Well, Western States didn’t quite turn out as I’d hoped, as I dropped at Robinson Flat, but my whole trip was still a great experience. As some of you know, I live in Hong Kong, but I’ve been lucky enough to spend the past month up in Truckee/Tahoe training, visiting the area & meeting many of you lovely Donner Party Mountain Runner members. My initial introduction was through Audrey Staples, Helen Pelster & Gretchen Brugman – how lucky I was to be introduced to the three of you! Everyone at DMPR has made me feel so welcome & very much a part of your trail running family. I’m incredibly touched & grateful. I love running in your beautiful mountains – this is a very special place.
I felt excited & pretty good on Saturday morning before the race. Not too nervous & I felt I knew how to manage my race and pace it sensibly. I felt good, having trained pretty well, and was hoping to improve on my 22h32 finish in 2012 and 18th female position. I don’t train to a strict schedule, or do any speed work, but I try to do a mix of short & long runs, & most of all to keep it fun – otherwise I can’t see the point! Running for me is most of all about seeing beautiful places & making connections with like-minded people, not so much about putting on a bib, although I do like to push myself as a more of a personal test. I’m not an experienced 100 mile runner – I’ve only finished 2 previously – Western States & Ultra Trail Mount Fuji. I’ve had more success at the 100k distance.
I love the start of Western States – so much calmer & more low-key than a lot of the European & Asian races, in spite of the fact that it’s such an iconic race. I prefer smaller races & less hype, so I felt privileged to be a part of this special race where you can just rock up to the start 5 minutes before the gun goes off. I bear in mind the words of Theodore Roosevelt at the start of big races now – I first read them on the WS100 website in 2012, when I was preparing for that race:
It is not the critic who counts; not the man who points out how the strong man stumbles, or where the doer of deeds could have done them better. The credit belongs to the man who is actually in the arena, whose face is marred by dust and sweat and blood; who strives valiantly; who errs, who comes short again and again, because there is no effort without error and shortcoming; but who does actually strive to do the deeds; who knows great enthusiasms, the great devotions; who spends himself in a worthy cause; who at the best knows in the end the triumph of high achievement, and who at the worst, if he fails, at least fails while daring greatly, so that his place shall never be with those cold and timid souls who neither know victory nor defeat.” –Theodore Roosevelt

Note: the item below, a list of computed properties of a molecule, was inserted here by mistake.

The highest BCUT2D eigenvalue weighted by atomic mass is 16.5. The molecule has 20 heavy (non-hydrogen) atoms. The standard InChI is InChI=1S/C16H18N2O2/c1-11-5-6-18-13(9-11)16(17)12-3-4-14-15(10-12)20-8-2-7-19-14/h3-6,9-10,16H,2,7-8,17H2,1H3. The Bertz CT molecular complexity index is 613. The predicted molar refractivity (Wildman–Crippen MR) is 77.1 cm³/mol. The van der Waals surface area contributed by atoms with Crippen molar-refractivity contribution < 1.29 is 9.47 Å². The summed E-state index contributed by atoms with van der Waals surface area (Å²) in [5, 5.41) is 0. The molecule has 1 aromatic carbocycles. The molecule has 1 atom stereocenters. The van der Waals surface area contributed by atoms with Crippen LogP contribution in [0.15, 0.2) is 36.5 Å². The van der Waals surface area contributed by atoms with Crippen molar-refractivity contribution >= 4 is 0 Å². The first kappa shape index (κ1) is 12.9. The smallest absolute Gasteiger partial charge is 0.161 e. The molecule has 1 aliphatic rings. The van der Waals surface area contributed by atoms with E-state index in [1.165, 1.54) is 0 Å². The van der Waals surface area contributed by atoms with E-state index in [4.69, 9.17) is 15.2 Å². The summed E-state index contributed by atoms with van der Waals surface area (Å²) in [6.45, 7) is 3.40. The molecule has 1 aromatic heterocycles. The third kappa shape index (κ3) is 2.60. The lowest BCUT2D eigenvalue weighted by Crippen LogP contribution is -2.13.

It’s one of the most inspiring quotes I know & it’s particularly appropriate for ultra running.
It was pretty warm at the start in Squaw, which was definitely a sign of things to come. The climb up the Escarpment was stunning, with amazing views of a beautiful pink, dawn sky, with Lake Tahoe in the distance. The lupins & mule ears in full bloom & smelled amazing. Such a treat & a reminder of why I was here.
My run, as far as I got, was pretty uneventful, so I’ll spare you the boring details. The pack spread out quickly, so there was space to run at your own comfortable pace. As ever, the aid station crews were amazing – so helpful, friendly & efficient. Very impressive & much appreciated. I felt pretty good until Duncan Canyon Aid Station, but it was starting to get hot. And then the oddest thing happened – after stocking up with water to mix with my Tailwind and eating some melon at the aid station, I went from trotting along like a happy little mountain goat to feeling absolutely dreadful, in the space of 30 minutes. I’ve had a bad stomach in a few races before, but this was nothing like anything I’ve experienced. The climb out of Duncan Canyon up to Robinson Flat was painfully slow & punctuated with quite a few stops to throw up everything in my stomach. I kept thinking I’d feel better after each episode, but I was slowly dehydrating & getting dizzy & also starting to shiver from the creek water I’d been dousing myself with.